CLIMATIC ASEASONALITY, PHENOLOGICAL DIFFERENTIATION AND SPECIATION IN TREES
Keywords:Humid tropics, aseasonality, sympatric speciation, reproductive biology, evolution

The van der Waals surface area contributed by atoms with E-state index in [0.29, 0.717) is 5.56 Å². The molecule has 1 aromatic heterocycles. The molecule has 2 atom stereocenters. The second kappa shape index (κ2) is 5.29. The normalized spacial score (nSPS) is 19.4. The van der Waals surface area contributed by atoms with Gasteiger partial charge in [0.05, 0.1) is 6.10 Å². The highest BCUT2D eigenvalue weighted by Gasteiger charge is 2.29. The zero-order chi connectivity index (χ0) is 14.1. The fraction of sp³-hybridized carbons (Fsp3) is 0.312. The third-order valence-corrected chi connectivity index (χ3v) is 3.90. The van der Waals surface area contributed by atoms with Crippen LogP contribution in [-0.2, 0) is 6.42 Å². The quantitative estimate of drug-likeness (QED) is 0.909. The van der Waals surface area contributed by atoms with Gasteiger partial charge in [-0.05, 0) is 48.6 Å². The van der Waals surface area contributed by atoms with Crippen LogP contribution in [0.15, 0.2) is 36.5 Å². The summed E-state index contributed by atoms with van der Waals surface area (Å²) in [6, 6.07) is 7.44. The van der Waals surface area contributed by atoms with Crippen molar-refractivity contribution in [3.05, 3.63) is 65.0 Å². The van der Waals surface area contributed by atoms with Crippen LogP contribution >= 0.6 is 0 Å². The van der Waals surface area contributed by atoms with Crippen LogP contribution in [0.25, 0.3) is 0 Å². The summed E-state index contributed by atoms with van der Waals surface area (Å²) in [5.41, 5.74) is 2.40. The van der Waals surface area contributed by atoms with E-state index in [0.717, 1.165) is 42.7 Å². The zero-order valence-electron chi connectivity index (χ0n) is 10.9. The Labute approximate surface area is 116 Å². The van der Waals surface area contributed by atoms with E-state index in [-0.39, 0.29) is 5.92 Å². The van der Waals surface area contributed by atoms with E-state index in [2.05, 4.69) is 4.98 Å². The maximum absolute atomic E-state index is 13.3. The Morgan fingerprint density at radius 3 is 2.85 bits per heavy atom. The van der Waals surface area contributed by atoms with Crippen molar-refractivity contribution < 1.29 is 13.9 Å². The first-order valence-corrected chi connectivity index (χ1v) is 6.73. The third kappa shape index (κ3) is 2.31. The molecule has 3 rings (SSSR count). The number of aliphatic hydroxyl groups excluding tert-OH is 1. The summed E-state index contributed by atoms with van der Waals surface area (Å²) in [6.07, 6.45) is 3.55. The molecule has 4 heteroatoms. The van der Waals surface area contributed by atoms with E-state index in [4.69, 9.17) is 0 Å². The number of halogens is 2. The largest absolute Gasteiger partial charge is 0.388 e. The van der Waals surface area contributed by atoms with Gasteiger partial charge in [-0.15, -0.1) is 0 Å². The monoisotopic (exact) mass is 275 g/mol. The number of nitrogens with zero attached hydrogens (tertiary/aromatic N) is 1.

Nearly everywhere in the world, plant phenology is tightly linked with climatic seasonality. When all the individuals of a species flower at the same time each year, they are genetically linked to each other by cross-pollination. Phenological conformity maintains the genetic integrity that defines a species. Where the climate allows individuals of a species to flower at different times, individuals and subpopulations of a species may get reproductively isolated from each other. Since reproductive isolation is the essential first step for the evolution of a new species from a pre-existing one, it may be argued that wherever the climate is least effective in regimenting phenological behaviour, there would be maximum opportunities for phenological differentiation and reproductive isolation, and maximum opportunities for sympatric speciation. Data from the Malay Peninsula is presented to support this hypothesis. The Malay Peninsula has an exceptionally large number of species in relation to its land area, a wider range of well-documented phenological expressions than any other region of the world, and what appears to be the least seasonal of all climates.